Re: Let's remove mips, mipsel, s390, ... (Was: [Fwd: Re: GTK+2.0 2.6.2-3 and buildds running out of space])
On Sun, Feb 20, 2005 at 10:57:47PM +0000, Dirk Eddelbuettel wrote:
> Clint Byrum <cbyrum <at> spamaps.org> writes:
> > Now, can someone please tell me how messages like the one below, and
> > others, aren't indicative that debian should drop s390, mipsel, and
> > maybe hppa from the list of architectures? How about we release for
> > i386, sparc, and powerpc, and let the others release on their own
> > schedule? This business of supporting 11 architectures and making sure
> > they're all 100% right before releasing is just about the worst idea
> > ever.
> Couldn't agree more.
> Our chances of actually releasing one day could only increase if we
> dropped arches such as mipsel, s390, m68k, ... and concentrated on
> those that actually mattered: i386, powerpc, amd64 -- and I'll gladly
> add a few more.
I'll believe that when you can point me to an actual occasion where
something not being built on /only/ one of those "less mattering"
architectures you want to drop (as opposed to the three latter ones)
effectively stalled the release.
As it is, architecture-specific problems occur on all architectures, not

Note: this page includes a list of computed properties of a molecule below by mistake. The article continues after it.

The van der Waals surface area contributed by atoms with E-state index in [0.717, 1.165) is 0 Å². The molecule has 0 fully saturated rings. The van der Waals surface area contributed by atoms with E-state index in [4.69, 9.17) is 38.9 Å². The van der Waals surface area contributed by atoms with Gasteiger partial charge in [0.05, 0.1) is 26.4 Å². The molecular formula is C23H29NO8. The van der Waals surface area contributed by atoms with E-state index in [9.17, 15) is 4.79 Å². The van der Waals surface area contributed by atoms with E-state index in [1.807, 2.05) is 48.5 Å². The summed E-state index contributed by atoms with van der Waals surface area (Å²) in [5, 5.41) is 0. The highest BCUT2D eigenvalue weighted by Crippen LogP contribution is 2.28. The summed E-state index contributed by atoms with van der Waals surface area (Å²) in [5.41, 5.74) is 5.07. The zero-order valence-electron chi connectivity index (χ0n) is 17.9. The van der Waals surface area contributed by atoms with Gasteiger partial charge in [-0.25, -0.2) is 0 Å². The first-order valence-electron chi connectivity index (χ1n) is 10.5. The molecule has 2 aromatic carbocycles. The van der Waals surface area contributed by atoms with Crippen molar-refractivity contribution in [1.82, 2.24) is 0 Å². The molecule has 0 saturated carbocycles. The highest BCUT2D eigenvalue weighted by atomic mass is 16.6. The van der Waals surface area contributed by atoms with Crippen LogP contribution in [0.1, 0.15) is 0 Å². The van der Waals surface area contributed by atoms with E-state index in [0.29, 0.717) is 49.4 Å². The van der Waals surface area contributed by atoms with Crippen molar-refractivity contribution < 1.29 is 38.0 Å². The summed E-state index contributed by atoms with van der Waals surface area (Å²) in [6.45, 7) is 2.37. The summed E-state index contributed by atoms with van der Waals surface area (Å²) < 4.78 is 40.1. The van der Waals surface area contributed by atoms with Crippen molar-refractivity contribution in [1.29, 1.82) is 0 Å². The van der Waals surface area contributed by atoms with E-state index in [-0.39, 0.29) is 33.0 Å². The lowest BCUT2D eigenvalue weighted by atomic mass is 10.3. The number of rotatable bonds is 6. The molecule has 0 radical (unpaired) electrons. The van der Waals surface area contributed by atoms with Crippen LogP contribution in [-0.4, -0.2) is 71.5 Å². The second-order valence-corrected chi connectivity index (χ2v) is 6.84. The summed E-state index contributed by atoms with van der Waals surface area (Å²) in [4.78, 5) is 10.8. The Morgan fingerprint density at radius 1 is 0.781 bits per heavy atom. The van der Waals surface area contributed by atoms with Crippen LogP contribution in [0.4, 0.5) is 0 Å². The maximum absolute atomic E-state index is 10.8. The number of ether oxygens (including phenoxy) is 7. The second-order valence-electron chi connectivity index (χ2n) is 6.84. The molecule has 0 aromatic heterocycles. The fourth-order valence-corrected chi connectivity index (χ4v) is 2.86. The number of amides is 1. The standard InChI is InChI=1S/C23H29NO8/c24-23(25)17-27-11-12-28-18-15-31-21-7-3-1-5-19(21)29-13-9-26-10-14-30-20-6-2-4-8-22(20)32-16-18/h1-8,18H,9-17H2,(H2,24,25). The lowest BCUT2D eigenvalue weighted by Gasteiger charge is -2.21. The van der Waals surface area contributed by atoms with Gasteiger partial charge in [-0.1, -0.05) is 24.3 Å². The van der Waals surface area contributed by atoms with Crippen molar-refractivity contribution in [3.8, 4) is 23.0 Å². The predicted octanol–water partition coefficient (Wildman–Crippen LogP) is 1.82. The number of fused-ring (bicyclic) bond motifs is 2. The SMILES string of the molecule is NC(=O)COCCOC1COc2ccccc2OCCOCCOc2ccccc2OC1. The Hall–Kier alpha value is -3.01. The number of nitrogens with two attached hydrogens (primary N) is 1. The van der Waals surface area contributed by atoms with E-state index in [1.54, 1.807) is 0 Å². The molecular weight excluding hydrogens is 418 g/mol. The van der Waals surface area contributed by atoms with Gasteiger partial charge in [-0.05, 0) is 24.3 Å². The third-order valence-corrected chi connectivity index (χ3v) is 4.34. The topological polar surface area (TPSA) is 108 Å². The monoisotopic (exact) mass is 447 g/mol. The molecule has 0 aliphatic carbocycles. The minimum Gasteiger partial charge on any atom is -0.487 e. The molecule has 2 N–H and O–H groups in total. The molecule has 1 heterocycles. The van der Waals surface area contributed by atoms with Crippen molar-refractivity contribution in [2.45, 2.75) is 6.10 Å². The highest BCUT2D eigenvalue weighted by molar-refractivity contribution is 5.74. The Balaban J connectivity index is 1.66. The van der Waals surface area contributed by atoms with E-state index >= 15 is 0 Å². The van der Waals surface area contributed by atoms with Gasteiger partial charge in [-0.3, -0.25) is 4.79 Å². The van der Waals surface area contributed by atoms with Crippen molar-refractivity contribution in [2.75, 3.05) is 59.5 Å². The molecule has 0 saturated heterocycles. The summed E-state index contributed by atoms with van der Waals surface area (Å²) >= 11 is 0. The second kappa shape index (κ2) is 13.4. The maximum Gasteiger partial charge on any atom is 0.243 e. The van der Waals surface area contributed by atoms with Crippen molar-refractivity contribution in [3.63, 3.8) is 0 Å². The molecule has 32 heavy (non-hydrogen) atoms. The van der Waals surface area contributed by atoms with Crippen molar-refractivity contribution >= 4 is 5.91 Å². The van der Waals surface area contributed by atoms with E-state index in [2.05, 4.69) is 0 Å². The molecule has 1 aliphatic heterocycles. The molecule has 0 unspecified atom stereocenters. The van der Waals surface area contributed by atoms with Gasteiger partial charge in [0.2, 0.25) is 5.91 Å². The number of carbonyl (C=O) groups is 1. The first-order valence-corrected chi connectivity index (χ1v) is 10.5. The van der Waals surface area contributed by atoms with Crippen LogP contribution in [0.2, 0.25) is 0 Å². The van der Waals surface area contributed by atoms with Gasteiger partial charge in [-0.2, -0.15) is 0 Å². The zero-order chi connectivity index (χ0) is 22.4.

just the "less important" ones. Claiming the contrary only proves you
don't know what you're talking about.
The problem being talked about (not enough disk space on the buildd
host) is serious, but can be fixed; and /nothing/ prevents it from
happening to other architectures in the future.
> But a total of eleven is insane.
It is sometimes hard to get them all to work, yes.
It also vastly increases the quality of the Free Software in our
archive, as we discover bugs that appear only on one architecture. It
also ensures that GNU/Linux still actually runs on the platforms we
support, which is often of great importance of embedded developers. It
also ensures that gcc remains working (what better way to test a
compiler than to compile 10G worth of software with it?), and so on.
> Still, the hours we maste on fixing, building, maintaining, ... code
> on unused platforms is hysterical waste of resources.
The only resource that is being wasted, is one of disk space (well, and
network traffic for mirror updates). How is that a major problem,
considering that mirrors will be allowed to pick their architecture in
> Resources we don't really have.
On porting, we usually have all the resources we really need.
> It would be better to concentrate on a core of packages, and
> platforms, and then get on with it. One day it will break the
> infrastructure provision, at which point someone will fork our
> high-priority core packages.
You're welcome to do so, if you really must.
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